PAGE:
By Debbie Gregory.
From 1953 through 1987, people serving or living at the U.S. Marine Corps Base Camp Lejeune, North Carolina, were potentially exposed to water contaminated with industrial solvents, benzene, and other chemicals. This chemical exposure may have led to adverse health conditions.
Now, after years of waiting, those veterans may now be able to receive a portion of government disability benefits totaling more than $2 billion. This is one of few instances in which former military personnel who weren’t deployed for war could become eligible for cash payouts.
The qualifying health conditions include adult leukemia, aplastic anemia, bladder cancer, kidney cancer, liver cancer, multiple myeloma, non-Hodgkin’s lymphoma and Parkinson’s disease.
“We have a responsibility to take care of those who have served our nation and have been exposed to harm as a result of that service,” McDonald said, adding that the VA’s decision will make it easier for veterans “to receive the care and benefits they earned.”
Beginning in March, the disability benefits may supplement VA health care already being provided to eligible veterans who were stationed at the Marine base for at least 30 cumulative days between Aug. 1, 1953, and Dec. 31, 1987. Veterans will have to submit evidence of their diagnoses and service information.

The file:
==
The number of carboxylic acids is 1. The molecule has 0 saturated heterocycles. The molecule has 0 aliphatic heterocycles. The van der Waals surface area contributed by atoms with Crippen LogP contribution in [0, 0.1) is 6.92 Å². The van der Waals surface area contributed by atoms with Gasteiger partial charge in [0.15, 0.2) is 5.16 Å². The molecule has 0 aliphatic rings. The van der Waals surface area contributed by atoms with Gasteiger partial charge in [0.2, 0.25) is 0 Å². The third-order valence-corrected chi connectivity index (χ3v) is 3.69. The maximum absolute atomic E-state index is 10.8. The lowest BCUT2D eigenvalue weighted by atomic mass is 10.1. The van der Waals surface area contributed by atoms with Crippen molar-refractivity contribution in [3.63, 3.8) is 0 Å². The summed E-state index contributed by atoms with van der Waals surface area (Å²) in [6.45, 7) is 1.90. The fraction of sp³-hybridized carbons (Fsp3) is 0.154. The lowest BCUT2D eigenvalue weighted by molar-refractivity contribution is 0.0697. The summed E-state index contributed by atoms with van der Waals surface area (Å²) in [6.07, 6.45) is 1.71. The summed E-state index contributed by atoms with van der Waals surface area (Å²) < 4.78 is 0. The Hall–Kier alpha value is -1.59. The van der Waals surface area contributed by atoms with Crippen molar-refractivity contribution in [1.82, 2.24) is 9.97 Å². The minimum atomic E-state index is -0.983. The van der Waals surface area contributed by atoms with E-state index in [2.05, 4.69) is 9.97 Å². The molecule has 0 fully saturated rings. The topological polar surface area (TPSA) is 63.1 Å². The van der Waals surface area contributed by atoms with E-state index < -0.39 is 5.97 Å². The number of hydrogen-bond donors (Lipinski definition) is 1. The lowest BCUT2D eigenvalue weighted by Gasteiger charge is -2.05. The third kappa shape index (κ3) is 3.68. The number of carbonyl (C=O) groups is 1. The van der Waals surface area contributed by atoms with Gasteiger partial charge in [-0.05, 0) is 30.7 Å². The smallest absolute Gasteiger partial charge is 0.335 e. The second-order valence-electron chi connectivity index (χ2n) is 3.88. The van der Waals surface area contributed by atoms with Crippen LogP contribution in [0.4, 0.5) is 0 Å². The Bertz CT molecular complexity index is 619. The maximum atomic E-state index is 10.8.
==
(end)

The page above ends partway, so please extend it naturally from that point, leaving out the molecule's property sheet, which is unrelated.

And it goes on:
The new rule covers active duty, Reserve and National Guard members who developed one of the eight diseases.
It allows veterans to qualify for government disability aid based on toxic harm sustained while at a garrison, as opposed to a battlefield. The Marine Corps has said the contamination was unintentional, occurring when federal law didn’t limit toxins in drinking water.
In 2012, Congress passed a bill that was signed into law by President Obama extending free VA medical care to affected veterans and their families. But veterans were not automatically provided disability aid or survivor benefits. The issue has prompted lawsuits by veterans organizations, which note that military personnel in Camp Lejeune housing “drank, cooked and bathed” in contaminated water for years.
In 2015, McDonald also agreed to award disability benefits for another category of veterans who weren’t on the ground, those who had developed medical conditions after exposure to Agent Orange residue on planes used in the Vietnam War.